Industry news

Demystifying value transfer: A critical consideration in the transition away from LIBOR

man watching through window

The publication of the London Interbank Offered Rate (LIBOR) is set to cease in little over a year.1 Markets and financial firms are preparing for the transition away from this widely used reference interest rate to alternative benchmark interest rates, known as alternative reference rates (ARRs).2 Regulators around the world have reiterated the importance of the LIBOR transition, affirmed transition dates, and recommended transition activities and milestones. To minimize the impact of shifting from LIBOR to ARRs, regulators and market participants are addressing the important issue of “value transfer” — the potential inadvertent transfer of economic benefit among counterparties to a LIBOR-based financial contract resulting from the cessation of LIBOR and/or the adoption of an ARR in that contract. Regulators have offered particular guidance and recommendations on how to address potential value transfer in cash and derivative products. In this article, we explain the concept of value transfer, provide an example, and highlight what is being done to address the issue at Invesco.

What is value transfer?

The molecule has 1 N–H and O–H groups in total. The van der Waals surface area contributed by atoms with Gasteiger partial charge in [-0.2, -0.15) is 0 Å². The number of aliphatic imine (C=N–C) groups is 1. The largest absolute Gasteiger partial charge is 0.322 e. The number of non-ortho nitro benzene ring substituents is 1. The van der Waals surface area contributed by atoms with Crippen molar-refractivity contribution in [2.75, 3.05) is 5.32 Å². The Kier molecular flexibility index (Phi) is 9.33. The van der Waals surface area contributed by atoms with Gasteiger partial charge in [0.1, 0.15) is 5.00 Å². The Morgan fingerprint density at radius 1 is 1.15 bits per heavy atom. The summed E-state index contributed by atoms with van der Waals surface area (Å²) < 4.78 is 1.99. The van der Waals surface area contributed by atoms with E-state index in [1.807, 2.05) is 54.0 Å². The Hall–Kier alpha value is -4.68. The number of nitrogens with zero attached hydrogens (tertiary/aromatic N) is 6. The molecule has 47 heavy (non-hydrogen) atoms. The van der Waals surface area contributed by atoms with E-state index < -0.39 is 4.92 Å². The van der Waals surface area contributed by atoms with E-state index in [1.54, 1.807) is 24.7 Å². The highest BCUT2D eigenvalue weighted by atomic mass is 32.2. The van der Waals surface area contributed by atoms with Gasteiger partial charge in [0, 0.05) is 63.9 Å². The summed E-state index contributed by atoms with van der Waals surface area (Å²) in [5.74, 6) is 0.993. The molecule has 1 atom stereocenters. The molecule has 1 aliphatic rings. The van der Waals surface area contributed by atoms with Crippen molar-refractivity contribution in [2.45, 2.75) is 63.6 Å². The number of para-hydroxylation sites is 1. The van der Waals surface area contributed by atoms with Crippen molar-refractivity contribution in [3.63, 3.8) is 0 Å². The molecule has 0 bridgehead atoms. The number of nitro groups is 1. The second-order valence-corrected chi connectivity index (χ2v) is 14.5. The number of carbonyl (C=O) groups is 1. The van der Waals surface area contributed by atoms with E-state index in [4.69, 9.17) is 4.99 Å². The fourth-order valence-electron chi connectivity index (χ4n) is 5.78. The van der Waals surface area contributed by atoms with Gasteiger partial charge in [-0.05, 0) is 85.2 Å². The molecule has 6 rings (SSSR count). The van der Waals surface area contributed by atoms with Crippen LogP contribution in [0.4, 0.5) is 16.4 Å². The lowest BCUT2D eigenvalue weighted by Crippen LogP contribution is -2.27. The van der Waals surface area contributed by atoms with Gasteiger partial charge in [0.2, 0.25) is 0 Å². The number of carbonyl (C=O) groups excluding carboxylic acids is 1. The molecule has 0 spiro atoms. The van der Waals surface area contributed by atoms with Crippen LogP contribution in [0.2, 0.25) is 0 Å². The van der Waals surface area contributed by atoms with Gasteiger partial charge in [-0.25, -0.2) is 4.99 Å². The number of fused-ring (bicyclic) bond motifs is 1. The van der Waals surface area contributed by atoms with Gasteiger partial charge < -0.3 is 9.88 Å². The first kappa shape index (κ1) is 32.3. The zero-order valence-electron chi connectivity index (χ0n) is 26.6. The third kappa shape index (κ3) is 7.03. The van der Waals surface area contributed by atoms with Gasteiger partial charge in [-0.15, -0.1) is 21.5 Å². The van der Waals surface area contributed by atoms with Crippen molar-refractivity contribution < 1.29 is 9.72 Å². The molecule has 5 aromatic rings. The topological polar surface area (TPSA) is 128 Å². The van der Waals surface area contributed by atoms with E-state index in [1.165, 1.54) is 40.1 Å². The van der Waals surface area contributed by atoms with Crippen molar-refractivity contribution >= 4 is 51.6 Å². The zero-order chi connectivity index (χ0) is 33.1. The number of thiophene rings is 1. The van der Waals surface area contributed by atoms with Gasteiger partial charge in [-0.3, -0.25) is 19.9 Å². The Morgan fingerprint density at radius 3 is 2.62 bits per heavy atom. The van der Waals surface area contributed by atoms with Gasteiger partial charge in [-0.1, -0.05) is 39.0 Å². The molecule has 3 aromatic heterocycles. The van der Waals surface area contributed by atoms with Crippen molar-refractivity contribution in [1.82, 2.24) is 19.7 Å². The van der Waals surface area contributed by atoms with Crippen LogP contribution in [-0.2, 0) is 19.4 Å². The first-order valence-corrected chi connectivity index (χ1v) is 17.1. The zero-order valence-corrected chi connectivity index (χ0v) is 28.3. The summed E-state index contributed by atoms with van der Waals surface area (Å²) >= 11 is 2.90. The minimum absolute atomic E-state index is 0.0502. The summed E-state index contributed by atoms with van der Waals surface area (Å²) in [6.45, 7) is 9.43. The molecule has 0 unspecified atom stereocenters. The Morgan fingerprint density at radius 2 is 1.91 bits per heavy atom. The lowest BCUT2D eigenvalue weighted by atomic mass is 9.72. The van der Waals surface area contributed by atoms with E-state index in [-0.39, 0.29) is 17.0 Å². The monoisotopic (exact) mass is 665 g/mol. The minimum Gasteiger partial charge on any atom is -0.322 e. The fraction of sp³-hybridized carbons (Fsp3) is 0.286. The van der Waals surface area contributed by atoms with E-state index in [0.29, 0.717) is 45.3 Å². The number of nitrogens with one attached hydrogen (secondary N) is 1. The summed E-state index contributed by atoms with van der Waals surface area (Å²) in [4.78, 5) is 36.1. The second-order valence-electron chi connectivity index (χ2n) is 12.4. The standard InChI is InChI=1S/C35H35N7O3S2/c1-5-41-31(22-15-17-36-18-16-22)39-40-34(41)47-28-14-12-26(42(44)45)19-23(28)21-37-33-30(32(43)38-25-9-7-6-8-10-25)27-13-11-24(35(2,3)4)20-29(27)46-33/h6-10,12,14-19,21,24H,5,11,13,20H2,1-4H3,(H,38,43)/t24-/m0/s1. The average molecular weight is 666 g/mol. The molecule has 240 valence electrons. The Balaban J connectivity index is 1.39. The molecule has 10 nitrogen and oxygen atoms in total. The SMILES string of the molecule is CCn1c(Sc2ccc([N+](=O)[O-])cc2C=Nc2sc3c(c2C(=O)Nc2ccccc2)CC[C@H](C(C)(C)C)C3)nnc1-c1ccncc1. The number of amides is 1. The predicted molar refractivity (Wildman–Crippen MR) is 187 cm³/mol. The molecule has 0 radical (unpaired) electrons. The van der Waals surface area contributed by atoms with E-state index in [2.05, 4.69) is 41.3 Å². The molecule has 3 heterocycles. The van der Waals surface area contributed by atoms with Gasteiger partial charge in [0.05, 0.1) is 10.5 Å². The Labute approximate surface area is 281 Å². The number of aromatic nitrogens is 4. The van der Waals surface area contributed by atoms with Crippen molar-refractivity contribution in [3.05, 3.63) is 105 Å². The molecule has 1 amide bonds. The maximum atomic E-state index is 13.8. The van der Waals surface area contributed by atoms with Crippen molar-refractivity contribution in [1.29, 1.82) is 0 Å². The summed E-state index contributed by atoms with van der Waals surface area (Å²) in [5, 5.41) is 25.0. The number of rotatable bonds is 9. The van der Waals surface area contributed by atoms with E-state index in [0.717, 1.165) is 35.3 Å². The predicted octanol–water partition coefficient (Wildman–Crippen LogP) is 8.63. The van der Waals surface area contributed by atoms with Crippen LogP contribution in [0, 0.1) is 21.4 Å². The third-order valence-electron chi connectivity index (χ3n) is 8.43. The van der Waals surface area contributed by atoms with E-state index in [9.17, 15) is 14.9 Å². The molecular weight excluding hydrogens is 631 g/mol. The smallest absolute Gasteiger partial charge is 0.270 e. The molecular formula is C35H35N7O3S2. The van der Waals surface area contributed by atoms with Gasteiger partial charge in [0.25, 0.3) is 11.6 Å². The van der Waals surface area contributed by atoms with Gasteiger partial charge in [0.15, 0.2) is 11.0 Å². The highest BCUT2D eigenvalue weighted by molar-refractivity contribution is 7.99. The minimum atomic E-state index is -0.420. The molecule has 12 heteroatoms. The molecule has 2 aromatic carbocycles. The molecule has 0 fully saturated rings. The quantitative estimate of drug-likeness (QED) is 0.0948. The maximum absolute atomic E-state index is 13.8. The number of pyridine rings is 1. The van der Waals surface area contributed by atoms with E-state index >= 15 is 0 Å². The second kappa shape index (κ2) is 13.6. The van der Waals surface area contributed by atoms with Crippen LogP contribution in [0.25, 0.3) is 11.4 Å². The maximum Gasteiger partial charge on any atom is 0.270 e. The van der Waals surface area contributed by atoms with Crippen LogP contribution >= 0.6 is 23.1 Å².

Financial instruments that reference LIBOR sometimes include contractual language (referred to as “fallback language”) that defines the process to identify and implement a replacement interest rate if needed. For example, once LIBOR is permanently discontinued or declared to no longer be representative, a LIBOR-based instrument’s fallback language will govern the selection and implementation of the replacement interest rate, including identification of the replacement rate and the spread adjustment that will be applied to that rate to calculate the new interest rate for the instrument. This is where the issue of value transfer could arise: the robustness of the fallback language, the difference in terms and characteristics between LIBOR and the replacement interest rate, and the suitability of the corresponding spread adjustment could lead to adverse outcomes for one of the counterparties in the contract. Additionally, value transfer gains or losses could also occur with respect to a LIBOR-based security from the widening of bid/offer spreads on the security due to concerns over contract terms and the robustness of the fallback language. In general, poor fallback language can negatively impact an instrument’s pricing and liquidity (especially as the expected LIBOR cessation date draws closer), resulting in value transfer. For example, broad market observations have shown that certain LIBOR-based securitized products with poor fallback language have begun to experience downward price pressure.